ANOTHER MID-CENTURY HANDBAG FIND, BUT SO DIFFERENT!

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Handmade by someone in the 1960’s – 1970’s era, this was a popular tote-style purse during that time.  Many were handcrafted and decorated.  It’s fun to see where she ran out of one green thread and switched to another – true vintage fashions always have a story to tell.  There’s just enough green to get you started toward St. Patrick’s Day.

Back in the day many women made these bags from scratch or from kits.  Macrame’ was common.  Unless a home wood shop was handy, the handles would be purchased and then she’d go from there in whatever fabric or weaving she chose.  Some would even be lined, but usually the handcrafted bags were not.  Designs were as original as the people who made them.  I like the pretty Spring feeling on this one, and the lavender color.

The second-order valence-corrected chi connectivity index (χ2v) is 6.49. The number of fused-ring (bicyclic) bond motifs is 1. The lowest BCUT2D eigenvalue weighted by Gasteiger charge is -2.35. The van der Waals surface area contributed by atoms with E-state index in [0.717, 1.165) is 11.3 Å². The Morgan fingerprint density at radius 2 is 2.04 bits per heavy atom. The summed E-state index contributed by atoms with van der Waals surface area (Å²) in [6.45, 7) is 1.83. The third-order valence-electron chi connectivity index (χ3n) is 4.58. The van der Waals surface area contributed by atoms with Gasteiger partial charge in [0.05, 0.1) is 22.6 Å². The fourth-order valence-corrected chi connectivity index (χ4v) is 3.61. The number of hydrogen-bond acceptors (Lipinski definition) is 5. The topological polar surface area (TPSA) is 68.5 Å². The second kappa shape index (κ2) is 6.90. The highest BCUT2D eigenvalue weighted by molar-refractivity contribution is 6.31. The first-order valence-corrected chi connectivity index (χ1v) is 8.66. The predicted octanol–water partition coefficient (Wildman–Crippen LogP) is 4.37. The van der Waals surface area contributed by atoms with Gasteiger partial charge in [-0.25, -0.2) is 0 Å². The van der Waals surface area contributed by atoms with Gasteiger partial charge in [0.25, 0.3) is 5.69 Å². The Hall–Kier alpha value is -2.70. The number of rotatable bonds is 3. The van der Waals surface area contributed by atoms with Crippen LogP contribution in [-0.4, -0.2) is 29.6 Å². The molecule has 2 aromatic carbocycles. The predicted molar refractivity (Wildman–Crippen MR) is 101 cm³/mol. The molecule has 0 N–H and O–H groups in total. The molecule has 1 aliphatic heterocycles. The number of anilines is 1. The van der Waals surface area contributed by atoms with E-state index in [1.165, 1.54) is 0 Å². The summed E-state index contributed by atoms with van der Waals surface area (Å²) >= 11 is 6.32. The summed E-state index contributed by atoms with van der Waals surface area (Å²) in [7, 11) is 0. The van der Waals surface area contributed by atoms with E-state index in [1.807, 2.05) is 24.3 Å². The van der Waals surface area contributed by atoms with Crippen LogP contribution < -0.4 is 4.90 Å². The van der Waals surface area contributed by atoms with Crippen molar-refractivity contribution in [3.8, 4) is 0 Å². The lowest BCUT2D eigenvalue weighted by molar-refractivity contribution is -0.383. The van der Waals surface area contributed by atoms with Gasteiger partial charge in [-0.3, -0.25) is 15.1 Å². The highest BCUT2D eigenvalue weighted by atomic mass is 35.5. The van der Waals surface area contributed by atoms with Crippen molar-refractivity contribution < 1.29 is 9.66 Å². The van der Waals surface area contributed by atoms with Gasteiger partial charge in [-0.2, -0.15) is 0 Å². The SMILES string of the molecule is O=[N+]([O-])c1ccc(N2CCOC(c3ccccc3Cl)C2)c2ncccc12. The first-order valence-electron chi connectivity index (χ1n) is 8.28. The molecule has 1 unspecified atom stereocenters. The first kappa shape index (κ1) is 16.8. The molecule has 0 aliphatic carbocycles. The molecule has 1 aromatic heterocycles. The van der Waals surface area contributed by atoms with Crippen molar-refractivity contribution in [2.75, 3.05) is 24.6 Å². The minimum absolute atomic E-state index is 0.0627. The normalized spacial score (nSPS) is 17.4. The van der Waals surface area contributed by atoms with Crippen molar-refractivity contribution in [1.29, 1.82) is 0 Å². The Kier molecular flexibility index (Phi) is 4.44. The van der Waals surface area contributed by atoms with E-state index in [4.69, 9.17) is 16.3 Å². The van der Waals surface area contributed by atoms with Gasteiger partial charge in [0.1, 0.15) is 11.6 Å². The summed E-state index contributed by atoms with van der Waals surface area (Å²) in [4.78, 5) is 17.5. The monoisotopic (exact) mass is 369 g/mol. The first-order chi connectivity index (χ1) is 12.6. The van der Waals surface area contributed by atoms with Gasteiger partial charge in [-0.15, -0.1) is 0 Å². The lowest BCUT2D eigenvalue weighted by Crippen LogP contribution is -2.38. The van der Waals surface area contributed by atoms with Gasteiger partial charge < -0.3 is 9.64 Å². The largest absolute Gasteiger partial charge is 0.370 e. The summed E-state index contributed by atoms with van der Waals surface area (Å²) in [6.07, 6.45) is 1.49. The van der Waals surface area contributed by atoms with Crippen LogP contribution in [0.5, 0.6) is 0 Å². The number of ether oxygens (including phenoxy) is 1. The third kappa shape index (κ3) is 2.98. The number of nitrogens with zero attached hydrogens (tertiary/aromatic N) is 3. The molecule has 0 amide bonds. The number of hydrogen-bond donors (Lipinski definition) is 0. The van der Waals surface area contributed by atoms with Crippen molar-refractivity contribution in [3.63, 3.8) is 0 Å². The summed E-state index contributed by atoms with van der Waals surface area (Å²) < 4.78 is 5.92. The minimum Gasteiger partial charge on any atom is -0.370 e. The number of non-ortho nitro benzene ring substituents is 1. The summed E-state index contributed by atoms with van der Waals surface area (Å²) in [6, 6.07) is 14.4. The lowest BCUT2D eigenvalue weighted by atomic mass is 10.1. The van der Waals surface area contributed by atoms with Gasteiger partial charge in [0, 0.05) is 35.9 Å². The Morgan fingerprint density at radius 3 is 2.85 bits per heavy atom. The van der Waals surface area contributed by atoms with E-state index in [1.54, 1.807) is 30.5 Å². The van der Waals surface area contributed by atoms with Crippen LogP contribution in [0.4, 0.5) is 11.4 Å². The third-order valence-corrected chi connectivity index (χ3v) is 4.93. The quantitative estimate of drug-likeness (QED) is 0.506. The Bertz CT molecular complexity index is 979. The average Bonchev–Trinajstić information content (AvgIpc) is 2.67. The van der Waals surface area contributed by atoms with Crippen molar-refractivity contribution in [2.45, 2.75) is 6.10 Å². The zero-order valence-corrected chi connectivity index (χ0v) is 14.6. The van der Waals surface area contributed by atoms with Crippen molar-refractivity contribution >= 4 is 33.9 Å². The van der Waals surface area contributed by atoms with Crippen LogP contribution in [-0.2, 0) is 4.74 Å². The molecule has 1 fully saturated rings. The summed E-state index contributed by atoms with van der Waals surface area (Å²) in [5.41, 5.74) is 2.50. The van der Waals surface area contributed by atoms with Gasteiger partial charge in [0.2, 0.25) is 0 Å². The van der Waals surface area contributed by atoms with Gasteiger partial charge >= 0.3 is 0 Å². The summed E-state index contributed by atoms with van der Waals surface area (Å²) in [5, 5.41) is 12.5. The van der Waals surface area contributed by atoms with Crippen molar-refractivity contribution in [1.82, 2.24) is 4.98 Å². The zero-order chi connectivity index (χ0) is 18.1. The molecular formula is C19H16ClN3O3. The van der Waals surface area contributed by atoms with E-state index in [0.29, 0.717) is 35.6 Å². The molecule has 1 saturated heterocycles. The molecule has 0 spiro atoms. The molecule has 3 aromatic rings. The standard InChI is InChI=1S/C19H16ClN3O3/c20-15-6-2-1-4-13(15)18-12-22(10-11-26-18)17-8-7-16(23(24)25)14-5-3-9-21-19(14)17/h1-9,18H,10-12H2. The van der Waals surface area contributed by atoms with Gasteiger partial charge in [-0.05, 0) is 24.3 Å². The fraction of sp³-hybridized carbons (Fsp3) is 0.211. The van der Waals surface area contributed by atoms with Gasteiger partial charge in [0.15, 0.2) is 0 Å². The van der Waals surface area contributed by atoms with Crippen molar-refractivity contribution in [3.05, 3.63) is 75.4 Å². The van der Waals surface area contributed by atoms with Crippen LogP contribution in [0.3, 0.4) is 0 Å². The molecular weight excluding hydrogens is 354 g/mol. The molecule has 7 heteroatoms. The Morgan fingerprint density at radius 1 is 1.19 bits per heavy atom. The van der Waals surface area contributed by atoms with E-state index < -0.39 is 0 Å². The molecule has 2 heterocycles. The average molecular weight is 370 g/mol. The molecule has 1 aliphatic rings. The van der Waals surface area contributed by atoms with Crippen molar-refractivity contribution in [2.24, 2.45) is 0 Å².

Hadn’t come across one of these in a while but, you just never know . . . . . . . . . . . . . . . . . . .

MORGANA MARTIN, THE MAGICVINTAGESPY

BLOG:  MAGICVINTAGESPY.COM

TRUE VINTAGE 1940’S HAT – ONE OF THE BEST ERAS!

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“Styled by Cinderella  New York” – a classic wool brimmed hat with a sophisticated schoolgirl look. The crown is stamped “Berkshire – Mohn Brothers Co.  100% Wool”.  Love the plaid ribbon band that forms a bow with streamers in the back. There is also a little elastic chin strap attached!